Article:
In Delaware, two new polls confirm that Democrat Chris Coons is crushing Republican Christine O'Donnell. A CNN/Time poll shows Coons leading by 19 points (57% to 38%), and a new University of Delaware/SurveyUSA automated poll shows Coons leading by 21 (54% to 33%). Our trend lines estimate Coons' lead at 19 points (55.5% to 36.4%).
In Pennsylvania, a new Rasmussen automated poll released yesterday shows Republican Pat Toomey leading Democrat Joe Sestak by ten points (49% to 39%), roughly the same margin as measured on previous Rasmussen polls.
That result is sharply at odds with two new Democratic-sponsored surveys released yesterday showing a much closer race. A poll conducted last week by Sestak's pollster David Petts showed Toomey with one-point edge (46% to 45%), while a poll conducted over the weekend on behalf of the Democratic Senatorial Campaign Committee (DSCC) by the firm Garin-Hart-Yang showed Sestak up by 3 (47% to 44%). (Interests disclosed: Until 2006, I was a Democratic pollster and business partner of David Petts).
The Democratic polls contradict not just the new Rasmussen poll but also 20 independent surveys conducted since August showing Toomey leading by margins ranging from 3 to 10 percentage points. It is certainly possible that the new Democratic results represent the sort of statistical bias we often see in publicly released partisan-sponsored polls (discussed at more length here). But as the Philadelphia Inquirer points out, the the launch of new attack ads in Pennsylvania this week by the National Republican Senatorial Campaign Committee (NRSC), suggests that the DSCC's Republican counterpart "is acting as though numbers are moving in this race."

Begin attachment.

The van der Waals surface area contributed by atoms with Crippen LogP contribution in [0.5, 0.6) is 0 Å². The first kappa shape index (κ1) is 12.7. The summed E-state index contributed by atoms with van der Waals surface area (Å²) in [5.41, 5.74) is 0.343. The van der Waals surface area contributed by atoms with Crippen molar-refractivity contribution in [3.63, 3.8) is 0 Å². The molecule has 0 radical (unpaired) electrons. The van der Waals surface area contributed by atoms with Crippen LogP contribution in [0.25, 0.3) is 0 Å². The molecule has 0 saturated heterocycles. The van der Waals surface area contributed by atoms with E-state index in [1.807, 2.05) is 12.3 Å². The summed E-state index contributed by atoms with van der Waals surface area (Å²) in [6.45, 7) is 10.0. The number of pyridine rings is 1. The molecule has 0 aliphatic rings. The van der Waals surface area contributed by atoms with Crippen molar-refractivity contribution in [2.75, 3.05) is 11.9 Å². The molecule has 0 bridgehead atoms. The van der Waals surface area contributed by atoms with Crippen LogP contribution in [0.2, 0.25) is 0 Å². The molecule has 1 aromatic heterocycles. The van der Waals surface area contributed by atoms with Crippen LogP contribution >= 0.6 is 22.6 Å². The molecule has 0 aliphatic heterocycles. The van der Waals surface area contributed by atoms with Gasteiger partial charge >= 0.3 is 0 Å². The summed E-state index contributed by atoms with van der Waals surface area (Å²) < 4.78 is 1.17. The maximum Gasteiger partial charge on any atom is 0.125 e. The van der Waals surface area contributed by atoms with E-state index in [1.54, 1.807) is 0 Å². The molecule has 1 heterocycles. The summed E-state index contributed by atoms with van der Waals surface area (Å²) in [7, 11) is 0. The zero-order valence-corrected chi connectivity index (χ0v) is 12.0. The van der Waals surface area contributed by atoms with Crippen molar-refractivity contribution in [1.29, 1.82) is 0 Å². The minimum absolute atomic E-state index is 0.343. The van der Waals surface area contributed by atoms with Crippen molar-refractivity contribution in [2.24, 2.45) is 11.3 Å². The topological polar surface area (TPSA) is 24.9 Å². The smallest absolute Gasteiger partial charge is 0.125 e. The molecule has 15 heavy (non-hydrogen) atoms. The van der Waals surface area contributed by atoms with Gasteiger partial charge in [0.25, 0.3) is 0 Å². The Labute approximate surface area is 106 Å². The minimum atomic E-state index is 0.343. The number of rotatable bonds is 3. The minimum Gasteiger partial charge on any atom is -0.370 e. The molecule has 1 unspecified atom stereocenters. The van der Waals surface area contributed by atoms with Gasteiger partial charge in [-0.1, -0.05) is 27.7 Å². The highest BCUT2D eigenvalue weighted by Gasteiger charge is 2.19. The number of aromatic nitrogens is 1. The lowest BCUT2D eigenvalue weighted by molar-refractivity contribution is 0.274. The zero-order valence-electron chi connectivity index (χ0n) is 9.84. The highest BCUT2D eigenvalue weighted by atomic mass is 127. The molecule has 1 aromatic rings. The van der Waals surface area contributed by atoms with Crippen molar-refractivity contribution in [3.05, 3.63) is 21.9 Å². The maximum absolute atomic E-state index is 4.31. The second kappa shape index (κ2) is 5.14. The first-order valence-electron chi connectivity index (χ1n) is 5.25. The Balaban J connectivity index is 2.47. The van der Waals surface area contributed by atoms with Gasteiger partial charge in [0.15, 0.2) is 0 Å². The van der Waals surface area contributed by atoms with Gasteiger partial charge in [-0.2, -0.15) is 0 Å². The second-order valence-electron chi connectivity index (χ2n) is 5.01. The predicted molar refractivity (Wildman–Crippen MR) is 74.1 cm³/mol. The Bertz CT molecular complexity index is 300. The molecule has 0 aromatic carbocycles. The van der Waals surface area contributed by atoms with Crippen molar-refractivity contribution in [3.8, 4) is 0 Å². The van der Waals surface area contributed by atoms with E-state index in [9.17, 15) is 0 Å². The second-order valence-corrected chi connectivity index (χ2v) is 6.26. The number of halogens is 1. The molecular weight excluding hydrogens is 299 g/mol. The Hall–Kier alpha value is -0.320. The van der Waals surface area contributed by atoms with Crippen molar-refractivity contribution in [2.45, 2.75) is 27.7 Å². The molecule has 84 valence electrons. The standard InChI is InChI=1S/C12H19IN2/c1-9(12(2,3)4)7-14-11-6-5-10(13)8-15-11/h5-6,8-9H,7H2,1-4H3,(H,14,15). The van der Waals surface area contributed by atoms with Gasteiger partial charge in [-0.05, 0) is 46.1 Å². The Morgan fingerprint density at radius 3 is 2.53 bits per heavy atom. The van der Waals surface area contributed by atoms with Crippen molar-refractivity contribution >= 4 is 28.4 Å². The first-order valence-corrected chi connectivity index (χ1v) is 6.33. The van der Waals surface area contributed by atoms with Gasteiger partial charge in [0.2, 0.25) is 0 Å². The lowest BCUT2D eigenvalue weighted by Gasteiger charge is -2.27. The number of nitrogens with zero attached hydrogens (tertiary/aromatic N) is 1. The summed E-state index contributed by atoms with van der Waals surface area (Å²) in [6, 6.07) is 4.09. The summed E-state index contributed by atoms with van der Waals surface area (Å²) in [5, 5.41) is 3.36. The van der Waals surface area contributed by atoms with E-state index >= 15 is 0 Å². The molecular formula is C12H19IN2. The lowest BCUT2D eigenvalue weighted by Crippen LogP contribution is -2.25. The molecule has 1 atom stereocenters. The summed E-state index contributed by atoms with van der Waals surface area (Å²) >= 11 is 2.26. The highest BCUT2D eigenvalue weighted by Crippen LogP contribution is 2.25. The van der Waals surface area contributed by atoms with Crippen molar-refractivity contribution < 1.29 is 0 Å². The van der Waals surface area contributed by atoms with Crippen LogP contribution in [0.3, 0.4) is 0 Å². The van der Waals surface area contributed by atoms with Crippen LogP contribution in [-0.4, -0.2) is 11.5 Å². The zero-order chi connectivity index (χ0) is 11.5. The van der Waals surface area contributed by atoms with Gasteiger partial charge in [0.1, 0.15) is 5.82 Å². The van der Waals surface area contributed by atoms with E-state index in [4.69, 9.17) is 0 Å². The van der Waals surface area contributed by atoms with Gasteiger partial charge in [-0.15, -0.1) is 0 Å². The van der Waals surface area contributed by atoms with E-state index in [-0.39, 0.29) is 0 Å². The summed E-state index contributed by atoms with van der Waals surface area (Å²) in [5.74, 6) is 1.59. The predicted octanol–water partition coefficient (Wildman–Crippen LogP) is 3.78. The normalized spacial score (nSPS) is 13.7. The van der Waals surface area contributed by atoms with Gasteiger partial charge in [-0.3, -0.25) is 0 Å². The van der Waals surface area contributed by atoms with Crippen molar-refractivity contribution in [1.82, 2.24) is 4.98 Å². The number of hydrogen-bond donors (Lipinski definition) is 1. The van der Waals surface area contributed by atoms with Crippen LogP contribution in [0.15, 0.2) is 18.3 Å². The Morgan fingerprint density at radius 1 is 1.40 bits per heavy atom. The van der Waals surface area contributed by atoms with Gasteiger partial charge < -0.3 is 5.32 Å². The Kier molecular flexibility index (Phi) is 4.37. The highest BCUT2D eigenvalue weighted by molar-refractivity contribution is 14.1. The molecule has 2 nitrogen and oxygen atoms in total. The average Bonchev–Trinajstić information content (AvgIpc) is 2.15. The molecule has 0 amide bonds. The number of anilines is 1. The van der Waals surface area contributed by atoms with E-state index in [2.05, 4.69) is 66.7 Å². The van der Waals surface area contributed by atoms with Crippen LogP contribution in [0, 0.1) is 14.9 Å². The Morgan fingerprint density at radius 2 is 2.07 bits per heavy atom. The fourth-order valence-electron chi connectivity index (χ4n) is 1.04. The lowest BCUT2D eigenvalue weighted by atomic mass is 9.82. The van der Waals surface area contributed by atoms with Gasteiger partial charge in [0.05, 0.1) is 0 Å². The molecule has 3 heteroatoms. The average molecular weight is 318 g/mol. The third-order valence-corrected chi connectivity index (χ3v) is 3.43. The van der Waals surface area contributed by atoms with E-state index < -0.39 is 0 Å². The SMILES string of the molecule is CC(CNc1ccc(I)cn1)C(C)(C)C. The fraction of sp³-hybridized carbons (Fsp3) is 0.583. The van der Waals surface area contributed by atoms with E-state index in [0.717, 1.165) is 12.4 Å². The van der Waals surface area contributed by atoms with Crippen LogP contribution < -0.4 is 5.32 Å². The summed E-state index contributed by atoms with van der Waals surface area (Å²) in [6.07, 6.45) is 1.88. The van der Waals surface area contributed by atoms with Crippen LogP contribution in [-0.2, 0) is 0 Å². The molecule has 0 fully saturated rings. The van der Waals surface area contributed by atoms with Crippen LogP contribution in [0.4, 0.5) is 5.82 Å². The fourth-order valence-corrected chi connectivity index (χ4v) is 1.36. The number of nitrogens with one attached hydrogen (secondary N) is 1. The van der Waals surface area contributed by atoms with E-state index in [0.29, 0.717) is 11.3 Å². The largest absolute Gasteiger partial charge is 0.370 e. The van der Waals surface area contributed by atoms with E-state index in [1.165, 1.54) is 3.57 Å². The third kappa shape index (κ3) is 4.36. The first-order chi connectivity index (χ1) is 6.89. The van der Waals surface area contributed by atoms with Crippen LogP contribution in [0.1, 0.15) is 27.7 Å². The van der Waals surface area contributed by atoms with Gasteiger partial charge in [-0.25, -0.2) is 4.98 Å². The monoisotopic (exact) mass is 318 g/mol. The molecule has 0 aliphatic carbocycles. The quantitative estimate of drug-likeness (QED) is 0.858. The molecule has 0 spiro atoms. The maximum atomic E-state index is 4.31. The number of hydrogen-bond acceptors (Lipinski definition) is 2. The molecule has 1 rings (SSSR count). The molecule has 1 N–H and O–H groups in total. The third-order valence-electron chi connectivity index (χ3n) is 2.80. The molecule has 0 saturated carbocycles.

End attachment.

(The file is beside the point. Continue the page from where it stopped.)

More data will clarify the Pennsylvania picture, but for now the three new polls narrow our standard trend estimate slightly, to a 6.4-point Toomey advantage (47.6% to 41.2%). With the two partisan polls excluded, Toomey's lead would expand to roughly eight points (48.3% to 40.1%).
Last but not least, a new Pew Research Center report released yesterday finds a potential bias toward Republican candidates in polls that do not call Americans reachable only by cell phone, a potential skew that appears to have grown significantly since 2008.
Pollster reader and Republican consultant David Kanevski asks via Twitter whether we could add a filter to our charts so readers can select only polls that sample both cell and landline phones. Unfortunately, such a filter would exclude most of the statewide polls released to date and, as far as we know, every survey discussed in this article (more details on the handful of statewide pollsters that do interview using both landline and cell phone samples in my review of the Pew Research report).
So is it possible that the totality of polling in the statewide contests is skewed slightly in the Republican direction? Yes, though we will not know for certain until the votes are counted. It is worth keeping in mind, however, that while Pew found a similar though more modest skew in 2008, their post-election analysis found no evidence of any consistent Republican bias in statewide polling in 2008. If anything, polls in 2008 erred more often in the Democrats favor. Still, this potential problem is one we will continue to focus on over the next 20 days.